Titel: The Eternal Forbidden City - World Heritage Site of China - 紫禁城 - 中国的世界遗产
Autor /Herausgeber: 杨茵, 旅舜 Yang Yin, Lü Shun
ISBN: 978-7-80069-613-8, 9787800696138
Verlag: China Nationality Art Photograph Publishing House - 中国民族摄影艺术出版社
Format: 26 x 29 cm
During Chinese 2,000-year feudal society period, dozens of power-centered dynasties existed successively, along with many a small government. Emperors of various dynasties would build imperial palaces in their capitals. For them the palaces were not so much a luxurious place for their handling affairs and residing, as well as the manifestation of imperial dignity and supreme power. So they always built their extremely sumptuous palaces with labor-force and money throughout the country. Famous imperial palaces in Chinese history include the Xianyanggong and Epanggong of the Qin Dynasty (221 B.C. - 206 B.C.) in its capital Xianyang (present Xianyang in Shaanxi Province), Changlegong, Weiyanggong and Jianzhanggong of the Western Han Dynasty (206 B.C.- 25 A.D.) in its capital Chang'an (today's Xi'an in Shaanxi Province), as well as Daminggong and Xingqinggong of the Tang Dynasty (618 - 907) also in Chang'an. Regrettably, they were all destroyed by wars or disappeared along with the flowing years. Today, there is little enough to hang your imagination. You have to picture how fascinating the original must once have been according to the historical records and poems.
Fortunately, the imperial palace of China's last two feudal dynasties, the Forbidden City at the center of Beijing, is well preserved. This former imperial palace of the Ming (1368 - 1644) and Qing (1644 - 1911) dynasties, is the China's extant largest ancient palace complex.
The construction of Forbidden City started from the Ming Dynasty. During the dynasty's beginning 53 years, the Ming court had its capital at Yingtianfu (present Nanjing, Jiangsu Province), a city located at the lower reaches of the Yangtze River. Beijing, known as Beipingfu at that time, was an important military strongpoint in north of China, and the enfeoffment of Zhu Di, the fourth son of Zhu Yuanzhang, who founded the Ming Dynasty and reigned between 1368-1398. Amongst the 20-odd regional princes enfeoffed by Zhu Yuanzhang, Zhu Di, who was eye-catching for his military and political talents, was regarded highly by his father. In accordance with the rule at that time, Emperor Zhu Yuanzhang's heir should be his eldest son, Zhu Biao, however, Zhu Biao died during Zhu Yuanzhang's reign. So before his death in 1398, also according to the traditional rule of succession, Zhu Yuanzhang willed the imperial throne to his grandson Zhu Yunwen, the eldest son of the deceased Crown Prince Zhu Biao.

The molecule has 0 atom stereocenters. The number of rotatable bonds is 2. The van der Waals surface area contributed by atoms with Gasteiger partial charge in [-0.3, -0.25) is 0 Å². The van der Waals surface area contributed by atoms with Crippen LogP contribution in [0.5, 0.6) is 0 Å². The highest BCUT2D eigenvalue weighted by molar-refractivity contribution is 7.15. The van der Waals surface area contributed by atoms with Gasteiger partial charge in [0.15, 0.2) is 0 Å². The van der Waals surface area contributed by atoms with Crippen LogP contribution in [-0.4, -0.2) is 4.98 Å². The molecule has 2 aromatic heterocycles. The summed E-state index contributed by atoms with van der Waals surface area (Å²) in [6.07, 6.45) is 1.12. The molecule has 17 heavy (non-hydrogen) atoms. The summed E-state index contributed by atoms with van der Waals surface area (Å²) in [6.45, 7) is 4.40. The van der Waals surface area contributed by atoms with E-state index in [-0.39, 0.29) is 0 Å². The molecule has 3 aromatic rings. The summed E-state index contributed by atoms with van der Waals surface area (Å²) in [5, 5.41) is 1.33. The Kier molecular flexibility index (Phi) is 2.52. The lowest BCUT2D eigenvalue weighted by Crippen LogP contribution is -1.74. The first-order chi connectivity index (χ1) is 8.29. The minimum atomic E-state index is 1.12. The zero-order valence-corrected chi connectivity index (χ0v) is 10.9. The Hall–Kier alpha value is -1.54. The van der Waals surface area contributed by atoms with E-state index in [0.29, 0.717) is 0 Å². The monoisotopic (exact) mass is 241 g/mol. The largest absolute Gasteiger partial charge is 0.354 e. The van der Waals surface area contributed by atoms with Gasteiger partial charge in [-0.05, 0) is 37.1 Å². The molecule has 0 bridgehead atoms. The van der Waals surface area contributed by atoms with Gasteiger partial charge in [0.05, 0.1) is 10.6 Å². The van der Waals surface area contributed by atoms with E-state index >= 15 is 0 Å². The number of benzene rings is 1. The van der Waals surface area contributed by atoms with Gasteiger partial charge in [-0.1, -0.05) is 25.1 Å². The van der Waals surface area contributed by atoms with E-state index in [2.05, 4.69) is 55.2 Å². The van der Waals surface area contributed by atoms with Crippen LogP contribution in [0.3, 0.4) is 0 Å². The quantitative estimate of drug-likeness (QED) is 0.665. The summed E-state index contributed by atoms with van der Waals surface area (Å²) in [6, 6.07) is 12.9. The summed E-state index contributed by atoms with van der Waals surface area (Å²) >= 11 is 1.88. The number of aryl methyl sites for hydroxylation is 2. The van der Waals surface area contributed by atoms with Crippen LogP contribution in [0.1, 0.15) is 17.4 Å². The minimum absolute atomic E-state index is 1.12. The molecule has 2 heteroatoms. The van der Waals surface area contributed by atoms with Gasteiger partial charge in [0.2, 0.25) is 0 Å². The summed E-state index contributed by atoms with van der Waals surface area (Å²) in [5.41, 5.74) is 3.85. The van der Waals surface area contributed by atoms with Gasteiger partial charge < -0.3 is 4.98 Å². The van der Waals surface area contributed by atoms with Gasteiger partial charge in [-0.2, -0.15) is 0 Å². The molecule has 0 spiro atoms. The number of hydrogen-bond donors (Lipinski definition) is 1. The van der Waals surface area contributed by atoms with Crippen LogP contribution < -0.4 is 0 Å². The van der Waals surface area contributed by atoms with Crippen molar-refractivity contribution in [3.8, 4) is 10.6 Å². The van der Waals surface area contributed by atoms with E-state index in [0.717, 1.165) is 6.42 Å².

Aware of the threat posed by his enfeoffed uncles, especially Zhu DJ, the new emperor, reign-titled Jianwen, acted to curtail their powers. Zhu Di wasted no time in launching an insurrection against the young emperor, by name of "Jingnan (Resolving the National Crisis)". In the aftermath of the four-year civil war between the uncle and his nephew, Zhu Di took the throne and Emperor Jianwen ran away.
In 1402, Zhu Di, whose posthumous title was Chengzu, ascended the throne in Nanjing, and he changed his reign title to Yongle the following year. In 1421, the 19th year of Emperor Yongle's reign, the capital of the Ming Dynasty was moved from Nanjing to Beijing. It was in the new-completed Forbidden City that Emperor Zhu Di received the paying of respects and congratulations from his officials, making him the first ruler lived in the city. For some five centuries thereafter, the Forbidden City continued to be the residence of 23 successive emperors of both Ming and Qing dynasties, Construction of the palace complex began in 1407, the 5th year of the Yongle's reign. The first completed hall was Fengtiandian (Hall for Heaven Worship, the predecessor of today's Taihedian). The large-scale construction of the Forbidden City started in 1417, the 15th year of Yongle's reign, and it was not completed until the end of 1420.